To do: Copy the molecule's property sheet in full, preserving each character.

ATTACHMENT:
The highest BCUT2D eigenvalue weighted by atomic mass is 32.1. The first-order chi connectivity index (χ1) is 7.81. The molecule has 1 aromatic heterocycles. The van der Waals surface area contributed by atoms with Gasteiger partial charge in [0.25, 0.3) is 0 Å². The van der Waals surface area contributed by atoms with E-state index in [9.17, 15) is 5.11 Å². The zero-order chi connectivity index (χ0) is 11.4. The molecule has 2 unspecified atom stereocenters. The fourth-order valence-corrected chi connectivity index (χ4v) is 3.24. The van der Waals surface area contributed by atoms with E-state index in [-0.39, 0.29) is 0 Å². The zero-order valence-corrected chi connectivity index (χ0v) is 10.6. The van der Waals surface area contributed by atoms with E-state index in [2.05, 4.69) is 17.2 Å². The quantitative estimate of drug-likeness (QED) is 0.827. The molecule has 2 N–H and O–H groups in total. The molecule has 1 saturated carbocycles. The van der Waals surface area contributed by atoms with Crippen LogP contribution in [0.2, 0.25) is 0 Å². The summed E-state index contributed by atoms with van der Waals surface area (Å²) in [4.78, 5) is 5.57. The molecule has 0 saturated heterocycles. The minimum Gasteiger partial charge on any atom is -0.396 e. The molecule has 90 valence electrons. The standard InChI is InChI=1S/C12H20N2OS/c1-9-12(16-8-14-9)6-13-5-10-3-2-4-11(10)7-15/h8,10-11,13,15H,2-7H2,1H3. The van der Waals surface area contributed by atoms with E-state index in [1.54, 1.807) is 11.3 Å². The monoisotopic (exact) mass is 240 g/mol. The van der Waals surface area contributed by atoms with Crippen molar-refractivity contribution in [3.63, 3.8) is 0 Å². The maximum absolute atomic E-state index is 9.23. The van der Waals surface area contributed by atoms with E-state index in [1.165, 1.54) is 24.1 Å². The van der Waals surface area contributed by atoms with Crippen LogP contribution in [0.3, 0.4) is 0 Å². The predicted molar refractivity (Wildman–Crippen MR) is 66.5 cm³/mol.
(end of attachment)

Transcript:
The highest BCUT2D eigenvalue weighted by atomic mass is 32.1. The first-order chi connectivity index (χ1) is 7.81. The molecule has 1 aromatic heterocycles. The van der Waals surface area contributed by atoms with Gasteiger partial charge in [0.25, 0.3) is 0 Å². The van der Waals surface area contributed by atoms with E-state index in [9.17, 15) is 5.11 Å². The zero-order chi connectivity index (χ0) is 11.4. The molecule has 2 unspecified atom stereocenters. The fourth-order valence-corrected chi connectivity index (χ4v) is 3.24. The van der Waals surface area contributed by atoms with E-state index in [-0.39, 0.29) is 0 Å². The zero-order valence-corrected chi connectivity index (χ0v) is 10.6. The van der Waals surface area contributed by atoms with E-state index in [2.05, 4.69) is 17.2 Å². The quantitative estimate of drug-likeness (QED) is 0.827. The molecule has 2 N–H and O–H groups in total. The molecule has 1 saturated carbocycles. The van der Waals surface area contributed by atoms with Crippen LogP contribution in [0.2, 0.25) is 0 Å². The summed E-state index contributed by atoms with van der Waals surface area (Å²) in [4.78, 5) is 5.57. The molecule has 0 saturated heterocycles. The minimum Gasteiger partial charge on any atom is -0.396 e. The molecule has 90 valence electrons. The standard InChI is InChI=1S/C12H20N2OS/c1-9-12(16-8-14-9)6-13-5-10-3-2-4-11(10)7-15/h8,10-11,13,15H,2-7H2,1H3. The van der Waals surface area contributed by atoms with E-state index in [1.54, 1.807) is 11.3 Å². The monoisotopic (exact) mass is 240 g/mol. The van der Waals surface area contributed by atoms with Crippen molar-refractivity contribution in [3.63, 3.8) is 0 Å². The maximum absolute atomic E-state index is 9.23. The van der Waals surface area contributed by atoms with E-state index in [1.165, 1.54) is 24.1 Å². The van der Waals surface area contributed by atoms with Crippen LogP contribution in [0.3, 0.4) is 0 Å². The predicted molar refractivity (Wildman–Crippen MR) is 66.5 cm³/mol.